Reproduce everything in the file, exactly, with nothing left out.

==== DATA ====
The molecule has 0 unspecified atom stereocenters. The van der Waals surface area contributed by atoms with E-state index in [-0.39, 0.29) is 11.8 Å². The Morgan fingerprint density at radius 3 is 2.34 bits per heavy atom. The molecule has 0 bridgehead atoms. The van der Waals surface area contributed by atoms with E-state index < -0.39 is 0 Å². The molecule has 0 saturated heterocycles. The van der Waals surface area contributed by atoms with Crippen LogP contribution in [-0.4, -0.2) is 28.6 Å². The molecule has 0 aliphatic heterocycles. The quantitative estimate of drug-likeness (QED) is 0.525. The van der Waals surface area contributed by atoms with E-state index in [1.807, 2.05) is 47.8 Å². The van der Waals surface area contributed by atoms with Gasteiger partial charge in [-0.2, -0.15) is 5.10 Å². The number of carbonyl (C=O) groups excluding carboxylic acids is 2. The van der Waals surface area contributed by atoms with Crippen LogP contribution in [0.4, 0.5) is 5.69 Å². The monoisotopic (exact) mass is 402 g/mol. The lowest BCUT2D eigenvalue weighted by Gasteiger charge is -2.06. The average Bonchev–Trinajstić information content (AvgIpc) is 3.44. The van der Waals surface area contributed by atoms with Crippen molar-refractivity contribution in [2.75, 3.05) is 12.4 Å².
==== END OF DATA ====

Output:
The molecule has 0 unspecified atom stereocenters. The van der Waals surface area contributed by atoms with E-state index in [-0.39, 0.29) is 11.8 Å². The Morgan fingerprint density at radius 3 is 2.34 bits per heavy atom. The molecule has 0 bridgehead atoms. The van der Waals surface area contributed by atoms with E-state index < -0.39 is 0 Å². The molecule has 0 saturated heterocycles. The van der Waals surface area contributed by atoms with Crippen LogP contribution in [-0.4, -0.2) is 28.6 Å². The molecule has 0 aliphatic heterocycles. The quantitative estimate of drug-likeness (QED) is 0.525. The van der Waals surface area contributed by atoms with E-state index in [1.807, 2.05) is 47.8 Å². The van der Waals surface area contributed by atoms with Gasteiger partial charge in [-0.2, -0.15) is 5.10 Å². The number of carbonyl (C=O) groups excluding carboxylic acids is 2. The van der Waals surface area contributed by atoms with Crippen LogP contribution in [0.4, 0.5) is 5.69 Å². The monoisotopic (exact) mass is 402 g/mol. The lowest BCUT2D eigenvalue weighted by Gasteiger charge is -2.06. The average Bonchev–Trinajstić information content (AvgIpc) is 3.44. The van der Waals surface area contributed by atoms with Crippen molar-refractivity contribution in [2.75, 3.05) is 12.4 Å².